Platypus are one of the most unique animals on earth. Find out about everything from their life cycle and habitat to local names for this creature that lives in Australia. Platypus are strange, mammal-like creatures that look like they’re part bird, part reptile and part mammal. They can be found in eastern Australia and Tasmania, where they spend most of the time in rivers and streams, hunting for food.
Platypus are a monotreme, meaning that they lay eggs. The platypus gestation period lasts for about three months, so to give birth to very young platypus is a difficult task for their mother. The most common thing you will notice about the platypus are its eyes and bill. They have very large eyes that protrude from the head on stalks and have no eyelids. They have no ears, but instead have a tiny patch of sensory hairs just inside each eye that can detect movement and vibrations on the surface of the water when they dive down for food. The bill is also odd in appearance; it’s long and flat with tiny holes at the end.
What kind of animal is it?
The platypus is a semi-aquatic, egg-laying mammal endemic to eastern Australia, including Tasmania. It is the only surviving member of its family (Ornithorhynchidae) and genus (Ornithorhynchus), although a number of related species have been found in the fossil record. The seal toothed platypus has an average body length of 55 cm (22 in) and weighs about 1.4 kg (3 lb).The fur is dense and soft but not woolly like that of mammals belonging to the same order as it, such as the echidna, which also has spurs on its hind feet. The coloration of both fur and skin is dark, brownish gray and all parts of this terrestrial mammal are covered with thick white peritrichous fur. The platypus uses eyesight and electroreception to detect prey; this combination differentiates them from most other mammals, which rely on one sense other than electroreception for hunting. Although they are not unique in this regard (see Hammerheads), in contrast to most other aquatic mammals they have little use for vision.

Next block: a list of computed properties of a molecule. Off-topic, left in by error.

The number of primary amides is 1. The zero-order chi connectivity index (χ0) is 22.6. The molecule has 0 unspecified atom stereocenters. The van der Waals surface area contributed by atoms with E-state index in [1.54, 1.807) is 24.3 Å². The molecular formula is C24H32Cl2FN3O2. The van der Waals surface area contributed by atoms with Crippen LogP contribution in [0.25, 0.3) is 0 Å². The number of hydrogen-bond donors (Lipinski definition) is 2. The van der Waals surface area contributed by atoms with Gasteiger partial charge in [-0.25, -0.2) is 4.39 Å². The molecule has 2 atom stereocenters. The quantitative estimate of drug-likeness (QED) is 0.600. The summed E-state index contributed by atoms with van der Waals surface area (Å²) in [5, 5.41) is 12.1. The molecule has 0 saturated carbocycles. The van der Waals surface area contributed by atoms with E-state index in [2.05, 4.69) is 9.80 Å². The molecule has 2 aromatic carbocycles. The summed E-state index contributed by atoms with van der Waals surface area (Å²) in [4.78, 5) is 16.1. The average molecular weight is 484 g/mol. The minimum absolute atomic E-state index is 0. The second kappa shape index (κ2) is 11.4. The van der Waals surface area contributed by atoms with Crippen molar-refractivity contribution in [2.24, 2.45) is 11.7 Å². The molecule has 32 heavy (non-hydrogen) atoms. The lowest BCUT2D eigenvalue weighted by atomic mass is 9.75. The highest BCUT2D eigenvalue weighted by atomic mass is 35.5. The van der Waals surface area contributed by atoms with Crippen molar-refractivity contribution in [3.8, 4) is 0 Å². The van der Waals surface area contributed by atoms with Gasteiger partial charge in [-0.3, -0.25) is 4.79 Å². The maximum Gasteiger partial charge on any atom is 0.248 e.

The platypus is one of the few mammals that are monotremes, meaning they lay eggs yet have body hair instead of fur. Platypuses have a broad tail and webbed feet that allow them to swim in water. They can remain underwater for 10 minutes at a time while hunting for food or resting. Platypuses are solitary animals, with only rarely coming together during breeding season from October to January. During this time, males build burrows up to 4 feet long and dig shallow depressions near them for females to lay their eggs in. Following mating, a female will lay between 2 and 9 eggs, but the majority of these will be destroyed by predators before hatching. Some unusual features about platypuses include: no teeth, a very small bill-like snout with nostrils on top, three small claws on each foot (instead of four), males’ 7-inch tail length -don’t forget your clip-on
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